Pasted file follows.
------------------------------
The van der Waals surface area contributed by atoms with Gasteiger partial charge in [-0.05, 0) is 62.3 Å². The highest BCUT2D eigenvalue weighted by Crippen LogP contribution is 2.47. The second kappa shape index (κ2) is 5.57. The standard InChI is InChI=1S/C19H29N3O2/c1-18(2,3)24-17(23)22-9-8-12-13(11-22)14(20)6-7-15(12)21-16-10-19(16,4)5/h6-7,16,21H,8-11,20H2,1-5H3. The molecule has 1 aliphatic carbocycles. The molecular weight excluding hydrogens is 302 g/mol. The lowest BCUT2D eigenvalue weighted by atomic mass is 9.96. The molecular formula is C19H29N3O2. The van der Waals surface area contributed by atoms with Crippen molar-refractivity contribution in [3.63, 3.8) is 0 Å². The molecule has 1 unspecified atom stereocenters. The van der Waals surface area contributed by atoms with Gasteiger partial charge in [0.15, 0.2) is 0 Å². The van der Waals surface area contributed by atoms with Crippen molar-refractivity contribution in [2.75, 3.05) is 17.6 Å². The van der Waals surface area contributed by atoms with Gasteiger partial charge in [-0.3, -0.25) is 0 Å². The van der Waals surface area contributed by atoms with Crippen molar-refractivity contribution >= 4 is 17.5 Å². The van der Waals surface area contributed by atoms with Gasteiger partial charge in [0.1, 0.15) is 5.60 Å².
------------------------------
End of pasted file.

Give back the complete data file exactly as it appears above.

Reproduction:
The van der Waals surface area contributed by atoms with Gasteiger partial charge in [-0.05, 0) is 62.3 Å². The highest BCUT2D eigenvalue weighted by Crippen LogP contribution is 2.47. The second kappa shape index (κ2) is 5.57. The standard InChI is InChI=1S/C19H29N3O2/c1-18(2,3)24-17(23)22-9-8-12-13(11-22)14(20)6-7-15(12)21-16-10-19(16,4)5/h6-7,16,21H,8-11,20H2,1-5H3. The molecule has 1 aliphatic carbocycles. The molecular weight excluding hydrogens is 302 g/mol. The lowest BCUT2D eigenvalue weighted by atomic mass is 9.96. The molecular formula is C19H29N3O2. The van der Waals surface area contributed by atoms with Crippen molar-refractivity contribution in [3.63, 3.8) is 0 Å². The molecule has 1 unspecified atom stereocenters. The van der Waals surface area contributed by atoms with Gasteiger partial charge in [0.15, 0.2) is 0 Å². The van der Waals surface area contributed by atoms with Crippen molar-refractivity contribution in [2.75, 3.05) is 17.6 Å². The van der Waals surface area contributed by atoms with Gasteiger partial charge in [-0.3, -0.25) is 0 Å². The van der Waals surface area contributed by atoms with Crippen molar-refractivity contribution >= 4 is 17.5 Å². The van der Waals surface area contributed by atoms with Gasteiger partial charge in [0.1, 0.15) is 5.60 Å².